Amazingly, we treat too many women for breast cancer
WE treat too many women for breast cancer… Yes, yes, I know, this story is from the Mail where everything either causes or cures cancer. However, they are actually correct here:
About 4,000 women each year endure gruelling, unnecessary treatment for breast cancers that were not life-threatening, a review has found.
For every life saved by early detection, three women have therapy they do not need, according to the most definitive investigation of breast cancer screening so far.
Nearly all are given aggressive treatments – including chemotherapy, radiotherapy or having a breast removed – even though they might never have experienced any symptoms during their lifetime because their cancers were slow growing or non-aggressive.
The problem is that some to many cancers that we can detect never actually do become life threatening. This is even more true of prostate cancer: just about every man who reaches his 70s will have some indication of it and the vast majority die of something else before it even gets noted, let alone causes a problem.
What the Mail is pointing to is the way that this is to some extent true of breast cancer. What’s worse, we’ve not as yet any method of determining which of those found aren’t going to cause a problem and which will. Thus all found get that aggressive treatment.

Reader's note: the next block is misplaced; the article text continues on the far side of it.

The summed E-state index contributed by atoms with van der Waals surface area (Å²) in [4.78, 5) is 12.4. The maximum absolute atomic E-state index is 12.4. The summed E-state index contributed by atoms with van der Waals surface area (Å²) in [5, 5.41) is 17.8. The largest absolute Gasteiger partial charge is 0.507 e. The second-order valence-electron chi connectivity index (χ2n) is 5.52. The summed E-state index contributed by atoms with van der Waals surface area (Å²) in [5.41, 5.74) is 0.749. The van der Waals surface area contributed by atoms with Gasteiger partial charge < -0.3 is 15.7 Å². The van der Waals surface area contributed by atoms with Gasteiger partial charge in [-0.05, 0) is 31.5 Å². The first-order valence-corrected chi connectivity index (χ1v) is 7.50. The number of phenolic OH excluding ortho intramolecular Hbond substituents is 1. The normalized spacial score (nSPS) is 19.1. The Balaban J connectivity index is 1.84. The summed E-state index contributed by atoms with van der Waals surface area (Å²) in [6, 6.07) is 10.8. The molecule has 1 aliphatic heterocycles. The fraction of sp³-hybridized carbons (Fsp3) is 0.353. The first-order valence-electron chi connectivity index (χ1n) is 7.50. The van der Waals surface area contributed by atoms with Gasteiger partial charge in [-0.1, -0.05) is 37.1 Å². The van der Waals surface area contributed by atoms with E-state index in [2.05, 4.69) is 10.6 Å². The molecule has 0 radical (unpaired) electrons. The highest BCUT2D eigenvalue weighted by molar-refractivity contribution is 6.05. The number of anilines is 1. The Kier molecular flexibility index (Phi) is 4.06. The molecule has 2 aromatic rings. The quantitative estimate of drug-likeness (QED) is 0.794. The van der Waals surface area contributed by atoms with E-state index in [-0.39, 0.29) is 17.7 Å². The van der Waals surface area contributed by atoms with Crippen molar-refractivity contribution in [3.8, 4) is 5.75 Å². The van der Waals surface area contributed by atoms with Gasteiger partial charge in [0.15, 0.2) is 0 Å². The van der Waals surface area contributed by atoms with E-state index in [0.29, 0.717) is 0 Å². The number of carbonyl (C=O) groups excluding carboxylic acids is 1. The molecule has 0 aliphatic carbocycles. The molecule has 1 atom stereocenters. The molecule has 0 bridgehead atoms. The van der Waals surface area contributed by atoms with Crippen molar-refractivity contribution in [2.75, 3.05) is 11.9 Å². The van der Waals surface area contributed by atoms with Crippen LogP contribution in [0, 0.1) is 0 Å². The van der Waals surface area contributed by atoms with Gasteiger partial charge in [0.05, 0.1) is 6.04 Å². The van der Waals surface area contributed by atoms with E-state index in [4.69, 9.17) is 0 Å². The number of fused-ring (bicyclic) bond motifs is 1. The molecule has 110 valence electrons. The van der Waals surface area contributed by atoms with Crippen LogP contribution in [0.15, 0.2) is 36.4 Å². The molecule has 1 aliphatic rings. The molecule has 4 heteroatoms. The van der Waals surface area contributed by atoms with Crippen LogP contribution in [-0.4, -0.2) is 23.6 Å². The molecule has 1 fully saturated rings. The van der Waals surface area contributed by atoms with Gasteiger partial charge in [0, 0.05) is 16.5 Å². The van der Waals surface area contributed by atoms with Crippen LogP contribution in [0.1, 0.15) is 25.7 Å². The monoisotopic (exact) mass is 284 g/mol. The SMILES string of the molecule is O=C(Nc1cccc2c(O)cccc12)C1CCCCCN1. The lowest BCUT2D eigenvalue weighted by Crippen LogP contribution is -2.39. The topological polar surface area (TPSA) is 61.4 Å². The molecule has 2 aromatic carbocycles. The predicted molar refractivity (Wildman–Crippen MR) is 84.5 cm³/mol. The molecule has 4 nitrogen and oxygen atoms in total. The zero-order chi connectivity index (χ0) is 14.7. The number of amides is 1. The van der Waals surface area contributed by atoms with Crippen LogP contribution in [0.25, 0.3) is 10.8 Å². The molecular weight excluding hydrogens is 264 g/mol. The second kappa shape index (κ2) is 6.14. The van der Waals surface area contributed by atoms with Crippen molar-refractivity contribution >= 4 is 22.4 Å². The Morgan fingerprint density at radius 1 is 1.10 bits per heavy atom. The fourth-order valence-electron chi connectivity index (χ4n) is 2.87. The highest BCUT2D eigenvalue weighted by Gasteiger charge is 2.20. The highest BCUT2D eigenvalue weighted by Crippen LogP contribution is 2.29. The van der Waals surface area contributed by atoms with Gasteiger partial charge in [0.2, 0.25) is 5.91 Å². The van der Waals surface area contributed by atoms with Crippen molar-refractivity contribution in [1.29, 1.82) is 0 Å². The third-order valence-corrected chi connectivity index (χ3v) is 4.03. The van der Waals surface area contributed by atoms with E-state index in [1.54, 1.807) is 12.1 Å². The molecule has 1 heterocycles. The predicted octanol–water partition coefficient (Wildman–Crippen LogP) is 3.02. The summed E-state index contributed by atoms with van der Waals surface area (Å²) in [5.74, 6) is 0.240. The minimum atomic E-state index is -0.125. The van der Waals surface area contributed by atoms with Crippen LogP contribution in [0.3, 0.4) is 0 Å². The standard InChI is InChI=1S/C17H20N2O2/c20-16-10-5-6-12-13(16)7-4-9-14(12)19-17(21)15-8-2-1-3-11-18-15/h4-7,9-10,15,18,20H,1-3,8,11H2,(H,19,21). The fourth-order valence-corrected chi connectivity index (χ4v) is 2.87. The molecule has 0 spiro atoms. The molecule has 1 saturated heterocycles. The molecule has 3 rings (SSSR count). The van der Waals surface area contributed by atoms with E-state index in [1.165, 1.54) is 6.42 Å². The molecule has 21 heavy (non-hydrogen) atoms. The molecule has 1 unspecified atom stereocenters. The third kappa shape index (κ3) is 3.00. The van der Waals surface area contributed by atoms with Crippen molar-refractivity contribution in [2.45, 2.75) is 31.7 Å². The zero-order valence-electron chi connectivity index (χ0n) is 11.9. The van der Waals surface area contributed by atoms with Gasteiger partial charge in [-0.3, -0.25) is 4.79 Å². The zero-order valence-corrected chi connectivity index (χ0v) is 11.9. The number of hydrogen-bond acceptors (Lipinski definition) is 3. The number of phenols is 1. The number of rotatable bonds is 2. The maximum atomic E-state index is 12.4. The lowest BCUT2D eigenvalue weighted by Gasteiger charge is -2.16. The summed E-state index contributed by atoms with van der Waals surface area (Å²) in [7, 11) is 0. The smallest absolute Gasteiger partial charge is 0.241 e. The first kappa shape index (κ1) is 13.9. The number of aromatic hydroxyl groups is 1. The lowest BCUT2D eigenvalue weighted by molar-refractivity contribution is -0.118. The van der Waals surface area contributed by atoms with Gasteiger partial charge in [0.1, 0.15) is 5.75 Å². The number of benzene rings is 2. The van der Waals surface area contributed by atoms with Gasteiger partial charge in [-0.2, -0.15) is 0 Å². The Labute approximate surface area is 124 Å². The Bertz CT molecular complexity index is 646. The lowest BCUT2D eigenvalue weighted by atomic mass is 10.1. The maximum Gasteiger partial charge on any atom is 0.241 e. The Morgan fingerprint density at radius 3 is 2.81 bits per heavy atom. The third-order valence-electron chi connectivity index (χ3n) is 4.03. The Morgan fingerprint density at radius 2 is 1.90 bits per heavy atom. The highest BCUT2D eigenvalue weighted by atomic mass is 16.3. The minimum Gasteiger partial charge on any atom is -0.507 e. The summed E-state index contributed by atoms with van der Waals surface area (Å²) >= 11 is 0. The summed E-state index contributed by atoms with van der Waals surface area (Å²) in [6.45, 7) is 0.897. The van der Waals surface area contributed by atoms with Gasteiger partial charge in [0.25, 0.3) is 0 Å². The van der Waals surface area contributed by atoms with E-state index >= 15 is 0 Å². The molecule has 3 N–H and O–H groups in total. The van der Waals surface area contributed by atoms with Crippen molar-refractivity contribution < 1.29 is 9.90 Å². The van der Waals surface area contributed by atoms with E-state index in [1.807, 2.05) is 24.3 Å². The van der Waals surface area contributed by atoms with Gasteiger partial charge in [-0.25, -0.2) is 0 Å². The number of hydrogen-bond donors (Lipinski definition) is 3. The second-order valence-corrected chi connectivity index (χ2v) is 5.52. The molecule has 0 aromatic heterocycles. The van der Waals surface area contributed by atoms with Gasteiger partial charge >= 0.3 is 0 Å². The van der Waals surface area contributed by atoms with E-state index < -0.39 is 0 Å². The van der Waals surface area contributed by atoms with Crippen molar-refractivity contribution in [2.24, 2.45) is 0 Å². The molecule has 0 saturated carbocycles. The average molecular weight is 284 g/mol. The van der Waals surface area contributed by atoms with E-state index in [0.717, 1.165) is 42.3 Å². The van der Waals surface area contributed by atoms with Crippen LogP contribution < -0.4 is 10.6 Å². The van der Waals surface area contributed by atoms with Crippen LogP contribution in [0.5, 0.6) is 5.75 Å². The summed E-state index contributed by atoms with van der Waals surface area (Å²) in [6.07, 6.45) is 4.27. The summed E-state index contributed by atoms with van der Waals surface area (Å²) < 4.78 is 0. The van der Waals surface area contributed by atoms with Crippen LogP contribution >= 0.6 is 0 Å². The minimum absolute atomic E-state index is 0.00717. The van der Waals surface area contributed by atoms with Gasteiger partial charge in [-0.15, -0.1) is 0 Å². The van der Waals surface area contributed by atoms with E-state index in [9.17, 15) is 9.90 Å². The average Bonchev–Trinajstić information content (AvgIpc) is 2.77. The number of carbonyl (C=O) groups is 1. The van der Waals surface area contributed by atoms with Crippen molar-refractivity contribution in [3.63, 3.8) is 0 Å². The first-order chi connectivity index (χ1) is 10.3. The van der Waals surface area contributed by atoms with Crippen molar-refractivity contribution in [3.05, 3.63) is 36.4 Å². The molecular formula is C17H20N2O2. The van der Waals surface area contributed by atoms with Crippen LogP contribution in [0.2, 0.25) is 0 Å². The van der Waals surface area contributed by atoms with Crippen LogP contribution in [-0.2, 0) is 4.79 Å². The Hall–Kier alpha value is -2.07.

There are those who argue, not quite successfully to my mind but it is close, that not actually checking men for prostate cancer at all would lead to longer and happier lives. For the treatments can cause so much pain and grief (and any treatment at all has the possibility of causing illness in and of itself), they’re so overused compared to the number who would actually die from the disease, that not doing anything to anyone might be better.
This isn’t true of breast cancer, at least not so far as we know.
However, here’s where the real problem comes in. Discussing this sort of thing requires detailed statistical knowledge. The sort of ability to understand and calculate the impacts of false positives, false negatives and so on. Skills which are in pretty short supply among doctors in fact. And as to the politicians who really determine who gets what: a test was done recently on some MPs. Only 25% of them could calculate the odds of getting two heads in a row on a pair of coin flips.
We’re doomed I tell you, doomed.